Guest writer, Dr. Brian Milne, looks at the British Conservative Party and asks if today’s leadership has forsaken its history in favour of a more populist stance, when compared to its history of ‘democratic conservatism’.
One of the home truths that came with the Brexit campaign and since the referendum is how divided the Conservative Party is. It is by its nature a right leaning party. but one that held democratic principles close to its collective chest, albeit its own interpretation. In real terms, at least certainly since the end of WW2, the difference between political parties has always been no more than an ideological hair’s breadth. There have been disputes and rivalry over policy and the apparent ideology of parties but nothing one might call extreme. Yet at present the Tory right wing is moving further right to the point of becoming reactionary.
A long history of reform
It was the Tories who sowed the seeds of human rights and labour reforms, things they appear to be reversing at present. The party has a democratic tradition that essentially began with William Pitt ‘the Younger’ who became prime minister in 1783. He attempted to kill off the so-called rotten boroughs, was opposed to the slave trade and introduced income tax. He resigned in 1801 because of King George III opposing Catholic emancipation. He was re-elected in 1804 but died in office in 1806.
Then there was Charles Grey, Earl Grey, in office from 1830 to 1834, who had employment of children restricted, reformed the Poor Laws and abolished slavery throughout the British Empire. Sir Robert Peel’s second term, 1841 to 1846, saw the introduction of the Mines Act 1842, reintroduction of income tax that was abolished under Henry Addington in 1802, the Factories Act 1844, led the repeal of the Corn Laws during the Great Irish Potato Famine and other tariffs that affected those in great need. Benjamin Disraeli, Earl Beaconsfield, in his second term 1874 to 1880, introduced social reforms including the Climbing Boys Act 1875 ending use of boys and youth under age 21 as chimneysweeps, the Public Health Act 1875 to combat filthy urban living conditions, which caused public health threats including diseases like cholera and typhus, and the Artisans’ Dwellings Act 1875.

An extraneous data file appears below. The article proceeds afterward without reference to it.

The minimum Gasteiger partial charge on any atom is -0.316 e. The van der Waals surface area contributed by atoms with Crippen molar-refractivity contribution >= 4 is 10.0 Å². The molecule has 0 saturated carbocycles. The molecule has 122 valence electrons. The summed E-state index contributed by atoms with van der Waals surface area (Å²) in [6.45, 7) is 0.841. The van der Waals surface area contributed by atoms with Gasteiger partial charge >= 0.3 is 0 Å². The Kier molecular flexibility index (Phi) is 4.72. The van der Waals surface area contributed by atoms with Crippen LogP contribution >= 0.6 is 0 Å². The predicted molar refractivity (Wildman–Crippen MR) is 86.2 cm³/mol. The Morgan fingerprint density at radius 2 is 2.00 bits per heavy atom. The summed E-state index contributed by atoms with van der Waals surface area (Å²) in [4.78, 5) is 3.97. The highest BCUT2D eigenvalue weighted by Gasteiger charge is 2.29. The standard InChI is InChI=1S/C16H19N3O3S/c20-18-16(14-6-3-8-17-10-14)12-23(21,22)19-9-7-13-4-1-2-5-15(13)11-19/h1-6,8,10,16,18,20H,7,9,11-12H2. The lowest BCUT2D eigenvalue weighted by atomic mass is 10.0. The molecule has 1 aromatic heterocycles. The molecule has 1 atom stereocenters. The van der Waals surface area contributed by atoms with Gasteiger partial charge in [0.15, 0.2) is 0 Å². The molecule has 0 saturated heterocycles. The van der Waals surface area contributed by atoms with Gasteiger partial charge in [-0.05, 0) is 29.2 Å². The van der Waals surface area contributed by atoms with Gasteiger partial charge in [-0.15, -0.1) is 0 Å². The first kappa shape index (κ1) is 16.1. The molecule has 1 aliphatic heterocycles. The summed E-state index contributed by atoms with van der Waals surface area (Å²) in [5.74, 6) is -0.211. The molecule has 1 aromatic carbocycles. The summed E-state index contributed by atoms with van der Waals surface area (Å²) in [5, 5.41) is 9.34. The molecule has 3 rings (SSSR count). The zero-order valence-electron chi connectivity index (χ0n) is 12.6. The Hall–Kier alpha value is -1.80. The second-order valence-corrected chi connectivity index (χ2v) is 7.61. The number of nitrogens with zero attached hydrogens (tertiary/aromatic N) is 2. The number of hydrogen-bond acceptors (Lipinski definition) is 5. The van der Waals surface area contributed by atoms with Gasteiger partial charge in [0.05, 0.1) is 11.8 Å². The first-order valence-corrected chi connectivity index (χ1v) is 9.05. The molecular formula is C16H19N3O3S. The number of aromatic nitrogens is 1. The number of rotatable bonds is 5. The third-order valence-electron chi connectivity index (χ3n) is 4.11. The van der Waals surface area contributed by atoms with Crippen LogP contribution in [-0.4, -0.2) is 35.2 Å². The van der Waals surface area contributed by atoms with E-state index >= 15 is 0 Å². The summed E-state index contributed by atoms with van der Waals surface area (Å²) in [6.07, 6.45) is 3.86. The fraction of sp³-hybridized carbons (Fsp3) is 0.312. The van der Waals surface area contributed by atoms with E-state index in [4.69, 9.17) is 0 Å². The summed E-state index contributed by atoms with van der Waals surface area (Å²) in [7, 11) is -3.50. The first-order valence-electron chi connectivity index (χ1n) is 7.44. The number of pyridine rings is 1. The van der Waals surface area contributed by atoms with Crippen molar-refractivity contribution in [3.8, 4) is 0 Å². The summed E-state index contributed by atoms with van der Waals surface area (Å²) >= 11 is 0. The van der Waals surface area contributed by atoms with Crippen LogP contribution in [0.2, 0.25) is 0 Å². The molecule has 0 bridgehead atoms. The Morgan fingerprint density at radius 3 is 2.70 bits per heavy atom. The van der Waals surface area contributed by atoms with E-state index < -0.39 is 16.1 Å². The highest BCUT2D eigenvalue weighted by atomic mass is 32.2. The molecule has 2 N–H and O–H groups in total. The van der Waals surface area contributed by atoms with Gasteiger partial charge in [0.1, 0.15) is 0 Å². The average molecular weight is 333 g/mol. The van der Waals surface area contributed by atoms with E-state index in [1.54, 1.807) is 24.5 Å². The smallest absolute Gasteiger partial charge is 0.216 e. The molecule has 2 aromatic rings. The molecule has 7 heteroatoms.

Whenever political history is recalled, one or more of these names is mentioned and particularly so by right leaning Tories who are proud of conservative tradition. Thus, whilst having a royalist and largely aristocratic history, the tendency was never to allow capitalism to dominate the lives of the UK population, especially not those with electoral franchise. Each was, however, loyal to the Crown, despite some conflicts, and great believers in the mighty British Empire.
Now we take a considerable leap forward to 1945 and Winston Churchill who left office that year until regaining it in 1951. He is remembered as the great war leader from 1940 to 1945 who raised morale, mustered patriotism where resignation may have seen surrender to the Third Reich and maintained a highly patriotic Tory stance. His political origins were Liberal leaning although he was a ‘Democratic Conservative’. His wartime leadership made a great icon of Toryism. Yet he was as much a great internationalist as an inward looking British patriot. As early as 1941, just two years into the war, he said: “It will not be by German hands that the structure of Europe will be rebuilt or union of the European family achieved.” in a speech to allied delegates at St. James’s Palace.